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Discussion Starter · #1 ·
At work today the topic of my being a vegan came up - not at all of my provoking. There's a new girl who wanted to know how strict a vegetarian I was. Vegan is strict - I even call it extremist. I was going down the list of what vegans refrain from participating in: eating meat, eating fish, eating chickens, wearing leather, wearing wool, etc. etc. etc.

Another woman that I've worked with for years started in with: "sheep like to be sheared" blah blah blah and ended with "my sister rides horses and she and the horse love it and you're not going to stop her!".

Now, this is a VERY tame conversation I've had with those offended by my beliefs that ALL are equal. I was just wondering if anyone has had a similar or more severe conversation with one who didn't get the ethical point of view and just completely lost it in standing up for the ethical treatment of non-humans. I would just like to live vicariously through you for one brief moment as I am not a confronational person although I secretly would love to be.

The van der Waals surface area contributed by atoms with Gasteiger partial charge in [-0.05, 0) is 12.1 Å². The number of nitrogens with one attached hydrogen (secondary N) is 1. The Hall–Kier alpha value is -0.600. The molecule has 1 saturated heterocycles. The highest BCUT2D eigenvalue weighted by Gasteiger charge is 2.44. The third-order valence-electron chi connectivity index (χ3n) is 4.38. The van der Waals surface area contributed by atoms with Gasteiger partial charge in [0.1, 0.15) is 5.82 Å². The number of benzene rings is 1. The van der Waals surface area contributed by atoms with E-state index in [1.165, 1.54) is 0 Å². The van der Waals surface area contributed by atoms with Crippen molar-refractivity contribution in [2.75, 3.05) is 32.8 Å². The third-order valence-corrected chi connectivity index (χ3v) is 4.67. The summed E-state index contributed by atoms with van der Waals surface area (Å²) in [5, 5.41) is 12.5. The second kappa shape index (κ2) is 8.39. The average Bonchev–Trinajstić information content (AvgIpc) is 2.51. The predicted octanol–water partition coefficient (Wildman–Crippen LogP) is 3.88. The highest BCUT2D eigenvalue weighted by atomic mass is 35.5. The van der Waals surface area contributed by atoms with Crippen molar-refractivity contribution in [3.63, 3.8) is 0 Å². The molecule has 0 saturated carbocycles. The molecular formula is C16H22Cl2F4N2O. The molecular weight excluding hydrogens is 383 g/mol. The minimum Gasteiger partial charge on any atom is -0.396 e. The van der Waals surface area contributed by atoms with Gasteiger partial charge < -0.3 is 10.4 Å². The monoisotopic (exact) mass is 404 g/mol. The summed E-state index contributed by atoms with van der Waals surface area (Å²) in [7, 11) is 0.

btw i'm not sure where I stand on the whole "horse riding" issue so please don't yell at me for saying that riding a horse is not in the best interest of the horse.
 

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Yes I have (unfortunately - because I really try hard to set a good example by being patient and positive)

I work in a club which has a bar. Everyone who knows me knows I'm a veggie. If I go into the bar to check on things, once in a while someone who is an ass (and probably three sheets to the wind) will start in on me. Under normal circumstances I handle obnoxious people pretty well - but drunks I have little use for. I usually end up saying something really snotty. The last time this happened someone was going on and on (for my benefit) about the BLOODY RARE hamburger they had that day and boy wasn't it juicy and yummy and that he made it a point to have something bloody every day - adding a loud "MOOOOOOO!!!!!" a the end. I got close to him and took a big sniff and said "Jeez!! - I was wondering what that rotting flesh smell was every time I come in here ...... and now I know". I didn't make a friend that day, and that person has nothing but contempt for me (and I really am sorry I said it - but I just lost it).